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Hoffmann, R. A wiki for the life sciences where authorship matters. Nature Genetics (2008)
 
 
 
 
 

Apolipoprotein E polymorphism: A new genetic marker of hip fracture risk--The Study of Osteoporotic Fractures.

Hip fractures are common and devastating events. The apolipoprotein E*4 (APOE) allele, associated with Alzheimer's disease, has also been associated with osteoporosis in hemodialysis patients. We prospectively studied 1750 women, age >/=65 years, who underwent measurements of hip and calcaneal bone mineral density (BMD), were typed for APOE and followed for approximately 7.0 years for the occurrence of fractures and falls. Women with at least one APOE*4 allele had an increased risk of hip fracture, relative hazard (RH) (95% confidence interval) = 1.90 (1.05-3.41) and wrist fracture, RH = 1.67 (1.01-2.77) compared with women without APOE*4, even after adjusting for age, cognitive function, falling, and BMD. The effect of APOE*4 on hip fracture was greatest among women with additional (>/=3) other risk factors. Women with an APOE*4 allele were also likely to report a maternal history of fracture. The average number of falls per year did not differ by APOE*4: 0.46 for APOE*4 women and 0.41 for women without an APOE*4 allele. Women with an APOE*4 allele experienced greater weight loss which contributed to faster rates of bone loss. We conclude that women with the APOE*4 polymorphism are at substantially increased risk of hip and wrist fracture that is not explained by bone density, impaired cognitive function, or falling. Possible alternate explanations include an effect of APOE on vitamin K, bone turnover, or weight loss. The APOE polymorphism may be a candidate gene for hip fractures among community dwelling nondemented women.[1]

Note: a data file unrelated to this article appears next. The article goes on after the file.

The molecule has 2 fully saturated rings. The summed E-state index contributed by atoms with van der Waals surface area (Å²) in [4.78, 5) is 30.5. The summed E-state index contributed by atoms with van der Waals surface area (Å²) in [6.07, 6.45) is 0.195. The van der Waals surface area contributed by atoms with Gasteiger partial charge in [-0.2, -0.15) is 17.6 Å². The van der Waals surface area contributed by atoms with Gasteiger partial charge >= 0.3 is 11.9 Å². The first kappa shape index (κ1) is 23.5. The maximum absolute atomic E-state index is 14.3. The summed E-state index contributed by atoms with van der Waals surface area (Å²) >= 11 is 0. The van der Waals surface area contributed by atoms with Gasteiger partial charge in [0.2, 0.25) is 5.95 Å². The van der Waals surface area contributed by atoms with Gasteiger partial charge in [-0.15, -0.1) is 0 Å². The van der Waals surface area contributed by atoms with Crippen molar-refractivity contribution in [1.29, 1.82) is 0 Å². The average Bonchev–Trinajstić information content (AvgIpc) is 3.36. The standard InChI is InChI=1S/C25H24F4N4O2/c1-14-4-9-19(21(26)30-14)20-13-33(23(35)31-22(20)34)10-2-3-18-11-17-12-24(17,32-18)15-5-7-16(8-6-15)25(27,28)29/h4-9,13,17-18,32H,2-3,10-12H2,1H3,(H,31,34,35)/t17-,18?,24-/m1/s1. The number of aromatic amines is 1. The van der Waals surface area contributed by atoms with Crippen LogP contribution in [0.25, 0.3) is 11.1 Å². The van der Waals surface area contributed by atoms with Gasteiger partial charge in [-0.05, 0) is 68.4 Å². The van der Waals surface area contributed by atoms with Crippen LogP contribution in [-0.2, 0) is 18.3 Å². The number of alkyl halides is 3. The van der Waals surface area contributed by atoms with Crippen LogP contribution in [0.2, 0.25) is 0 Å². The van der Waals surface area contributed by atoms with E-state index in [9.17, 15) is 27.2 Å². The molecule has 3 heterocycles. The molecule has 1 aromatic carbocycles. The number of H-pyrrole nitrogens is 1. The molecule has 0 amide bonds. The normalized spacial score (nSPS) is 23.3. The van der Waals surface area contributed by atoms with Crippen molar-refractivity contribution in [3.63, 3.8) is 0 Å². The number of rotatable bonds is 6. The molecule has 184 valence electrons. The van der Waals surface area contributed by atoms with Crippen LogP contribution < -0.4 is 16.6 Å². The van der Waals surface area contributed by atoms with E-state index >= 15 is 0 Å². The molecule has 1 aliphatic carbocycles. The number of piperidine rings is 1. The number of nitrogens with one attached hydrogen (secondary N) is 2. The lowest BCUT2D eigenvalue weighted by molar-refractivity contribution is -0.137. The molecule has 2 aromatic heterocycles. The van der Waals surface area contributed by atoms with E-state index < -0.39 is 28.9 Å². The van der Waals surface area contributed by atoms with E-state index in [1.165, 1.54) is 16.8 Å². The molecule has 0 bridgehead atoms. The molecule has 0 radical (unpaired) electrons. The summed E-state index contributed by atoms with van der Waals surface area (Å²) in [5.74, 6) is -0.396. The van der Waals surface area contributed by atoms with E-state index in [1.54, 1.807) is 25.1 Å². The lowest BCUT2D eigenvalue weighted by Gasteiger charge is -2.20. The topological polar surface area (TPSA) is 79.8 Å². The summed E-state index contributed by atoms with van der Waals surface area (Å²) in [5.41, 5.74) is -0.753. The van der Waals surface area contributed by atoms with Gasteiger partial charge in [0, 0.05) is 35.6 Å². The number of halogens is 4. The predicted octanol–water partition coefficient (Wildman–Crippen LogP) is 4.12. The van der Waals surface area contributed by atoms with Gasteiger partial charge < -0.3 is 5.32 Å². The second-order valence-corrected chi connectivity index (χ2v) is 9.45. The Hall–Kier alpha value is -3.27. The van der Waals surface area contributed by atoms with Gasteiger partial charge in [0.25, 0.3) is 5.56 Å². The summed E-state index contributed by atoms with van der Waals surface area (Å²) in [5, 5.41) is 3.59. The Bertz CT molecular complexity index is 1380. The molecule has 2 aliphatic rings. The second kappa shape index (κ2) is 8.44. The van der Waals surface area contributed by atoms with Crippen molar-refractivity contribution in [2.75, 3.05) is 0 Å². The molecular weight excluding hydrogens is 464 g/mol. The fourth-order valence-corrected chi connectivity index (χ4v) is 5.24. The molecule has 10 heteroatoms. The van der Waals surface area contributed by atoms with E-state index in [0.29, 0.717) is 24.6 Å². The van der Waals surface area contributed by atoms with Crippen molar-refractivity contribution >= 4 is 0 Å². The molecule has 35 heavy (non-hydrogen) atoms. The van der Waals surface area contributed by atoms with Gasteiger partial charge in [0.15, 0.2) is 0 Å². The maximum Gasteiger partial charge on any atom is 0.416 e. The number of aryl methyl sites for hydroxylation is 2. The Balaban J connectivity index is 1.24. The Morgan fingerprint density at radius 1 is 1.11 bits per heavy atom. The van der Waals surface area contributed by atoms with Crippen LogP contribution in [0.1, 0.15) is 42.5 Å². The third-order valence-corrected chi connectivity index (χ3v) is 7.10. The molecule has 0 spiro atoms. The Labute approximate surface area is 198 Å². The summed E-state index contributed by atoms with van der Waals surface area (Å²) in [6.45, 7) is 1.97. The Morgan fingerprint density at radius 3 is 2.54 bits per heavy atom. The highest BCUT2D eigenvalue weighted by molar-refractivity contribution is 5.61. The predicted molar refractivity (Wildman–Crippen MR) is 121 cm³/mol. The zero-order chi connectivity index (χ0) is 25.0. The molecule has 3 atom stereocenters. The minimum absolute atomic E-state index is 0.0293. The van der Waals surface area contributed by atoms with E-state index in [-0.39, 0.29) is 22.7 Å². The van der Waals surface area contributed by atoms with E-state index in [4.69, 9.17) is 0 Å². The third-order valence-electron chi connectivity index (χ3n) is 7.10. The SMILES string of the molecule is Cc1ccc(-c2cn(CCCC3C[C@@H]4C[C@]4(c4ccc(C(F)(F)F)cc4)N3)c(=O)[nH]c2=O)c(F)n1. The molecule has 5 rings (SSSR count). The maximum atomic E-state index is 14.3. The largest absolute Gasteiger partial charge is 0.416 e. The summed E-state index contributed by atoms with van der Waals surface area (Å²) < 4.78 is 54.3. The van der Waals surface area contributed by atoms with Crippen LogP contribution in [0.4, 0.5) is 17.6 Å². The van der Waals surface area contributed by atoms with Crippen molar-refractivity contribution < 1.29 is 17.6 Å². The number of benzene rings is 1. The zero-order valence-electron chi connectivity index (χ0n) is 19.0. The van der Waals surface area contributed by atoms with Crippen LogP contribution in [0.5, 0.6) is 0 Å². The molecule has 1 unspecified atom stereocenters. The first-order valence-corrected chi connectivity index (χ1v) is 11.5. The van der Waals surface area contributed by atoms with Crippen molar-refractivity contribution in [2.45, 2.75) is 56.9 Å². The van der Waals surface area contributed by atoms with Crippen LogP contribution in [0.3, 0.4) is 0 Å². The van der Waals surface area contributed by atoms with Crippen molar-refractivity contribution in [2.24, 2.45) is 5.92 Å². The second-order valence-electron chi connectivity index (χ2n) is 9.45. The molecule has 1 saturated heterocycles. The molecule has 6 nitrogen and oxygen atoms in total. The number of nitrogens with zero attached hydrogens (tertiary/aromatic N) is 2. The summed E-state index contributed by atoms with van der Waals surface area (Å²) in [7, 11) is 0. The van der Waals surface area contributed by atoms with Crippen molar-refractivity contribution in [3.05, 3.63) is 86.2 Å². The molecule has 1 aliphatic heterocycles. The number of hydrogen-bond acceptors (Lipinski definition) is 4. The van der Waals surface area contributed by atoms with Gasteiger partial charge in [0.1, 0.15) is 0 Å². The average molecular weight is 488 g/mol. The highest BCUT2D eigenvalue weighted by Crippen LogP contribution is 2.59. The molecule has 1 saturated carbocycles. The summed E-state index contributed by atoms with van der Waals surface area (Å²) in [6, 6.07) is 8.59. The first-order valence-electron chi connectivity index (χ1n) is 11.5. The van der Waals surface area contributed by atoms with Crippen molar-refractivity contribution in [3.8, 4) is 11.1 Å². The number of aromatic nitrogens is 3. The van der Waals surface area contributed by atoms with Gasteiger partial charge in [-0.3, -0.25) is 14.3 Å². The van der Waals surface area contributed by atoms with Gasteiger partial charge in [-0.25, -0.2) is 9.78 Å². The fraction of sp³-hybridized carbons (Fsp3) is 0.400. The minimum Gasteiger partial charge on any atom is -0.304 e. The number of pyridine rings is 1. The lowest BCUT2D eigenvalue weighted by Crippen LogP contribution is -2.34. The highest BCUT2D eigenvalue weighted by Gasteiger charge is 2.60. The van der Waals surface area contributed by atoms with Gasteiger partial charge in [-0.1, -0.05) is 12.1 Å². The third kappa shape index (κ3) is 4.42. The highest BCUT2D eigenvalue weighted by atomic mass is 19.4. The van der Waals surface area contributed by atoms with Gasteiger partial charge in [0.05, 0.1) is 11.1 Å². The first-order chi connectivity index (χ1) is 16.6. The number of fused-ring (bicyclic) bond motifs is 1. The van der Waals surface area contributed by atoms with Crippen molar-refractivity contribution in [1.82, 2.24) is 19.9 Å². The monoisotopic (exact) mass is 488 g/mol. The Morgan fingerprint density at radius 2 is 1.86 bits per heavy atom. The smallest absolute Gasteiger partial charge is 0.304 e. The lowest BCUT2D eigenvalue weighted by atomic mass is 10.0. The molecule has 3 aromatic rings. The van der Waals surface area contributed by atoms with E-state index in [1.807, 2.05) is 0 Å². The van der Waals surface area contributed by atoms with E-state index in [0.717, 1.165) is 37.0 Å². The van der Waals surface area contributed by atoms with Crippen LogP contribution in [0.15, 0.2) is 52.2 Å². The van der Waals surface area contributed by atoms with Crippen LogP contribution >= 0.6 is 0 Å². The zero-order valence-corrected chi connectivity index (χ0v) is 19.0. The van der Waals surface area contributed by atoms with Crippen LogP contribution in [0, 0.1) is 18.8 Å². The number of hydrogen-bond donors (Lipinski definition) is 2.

References

  1. Apolipoprotein E polymorphism: A new genetic marker of hip fracture risk--The Study of Osteoporotic Fractures. Cauley, J.A., Zmuda, J.M., Yaffe, K., Kuller, L.H., Ferrell, R.E., Wisniewski, S.R., Cummings, S.R. J. Bone Miner. Res. (1999) [Pubmed]
 
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